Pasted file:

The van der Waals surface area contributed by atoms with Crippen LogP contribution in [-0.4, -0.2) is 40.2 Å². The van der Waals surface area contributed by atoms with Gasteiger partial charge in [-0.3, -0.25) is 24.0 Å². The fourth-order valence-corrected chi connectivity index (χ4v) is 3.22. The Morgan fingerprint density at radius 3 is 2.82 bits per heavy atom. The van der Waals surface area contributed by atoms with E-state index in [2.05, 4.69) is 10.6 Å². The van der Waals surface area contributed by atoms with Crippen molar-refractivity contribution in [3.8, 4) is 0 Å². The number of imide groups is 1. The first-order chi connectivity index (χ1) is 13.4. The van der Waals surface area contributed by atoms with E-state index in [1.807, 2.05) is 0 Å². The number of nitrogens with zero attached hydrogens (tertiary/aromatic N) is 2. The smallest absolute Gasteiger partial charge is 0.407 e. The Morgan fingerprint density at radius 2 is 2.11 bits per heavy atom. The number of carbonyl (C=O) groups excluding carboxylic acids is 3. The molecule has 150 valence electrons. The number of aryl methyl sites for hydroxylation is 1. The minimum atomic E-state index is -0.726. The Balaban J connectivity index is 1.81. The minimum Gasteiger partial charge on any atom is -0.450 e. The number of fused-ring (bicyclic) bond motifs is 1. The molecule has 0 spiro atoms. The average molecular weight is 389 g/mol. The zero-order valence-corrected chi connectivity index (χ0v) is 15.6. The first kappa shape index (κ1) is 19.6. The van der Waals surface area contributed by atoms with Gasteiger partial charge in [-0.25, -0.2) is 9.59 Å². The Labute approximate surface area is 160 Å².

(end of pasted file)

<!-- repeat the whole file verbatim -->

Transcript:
The van der Waals surface area contributed by atoms with Crippen LogP contribution in [-0.4, -0.2) is 40.2 Å². The van der Waals surface area contributed by atoms with Gasteiger partial charge in [-0.3, -0.25) is 24.0 Å². The fourth-order valence-corrected chi connectivity index (χ4v) is 3.22. The Morgan fingerprint density at radius 3 is 2.82 bits per heavy atom. The van der Waals surface area contributed by atoms with E-state index in [2.05, 4.69) is 10.6 Å². The van der Waals surface area contributed by atoms with Crippen molar-refractivity contribution in [3.8, 4) is 0 Å². The number of imide groups is 1. The first-order chi connectivity index (χ1) is 13.4. The van der Waals surface area contributed by atoms with E-state index in [1.807, 2.05) is 0 Å². The number of nitrogens with zero attached hydrogens (tertiary/aromatic N) is 2. The smallest absolute Gasteiger partial charge is 0.407 e. The Morgan fingerprint density at radius 2 is 2.11 bits per heavy atom. The number of carbonyl (C=O) groups excluding carboxylic acids is 3. The molecule has 150 valence electrons. The number of aryl methyl sites for hydroxylation is 1. The minimum atomic E-state index is -0.726. The Balaban J connectivity index is 1.81. The minimum Gasteiger partial charge on any atom is -0.450 e. The number of fused-ring (bicyclic) bond motifs is 1. The molecule has 0 spiro atoms. The average molecular weight is 389 g/mol. The zero-order valence-corrected chi connectivity index (χ0v) is 15.6. The first kappa shape index (κ1) is 19.6. The van der Waals surface area contributed by atoms with Gasteiger partial charge in [-0.25, -0.2) is 9.59 Å². The Labute approximate surface area is 160 Å².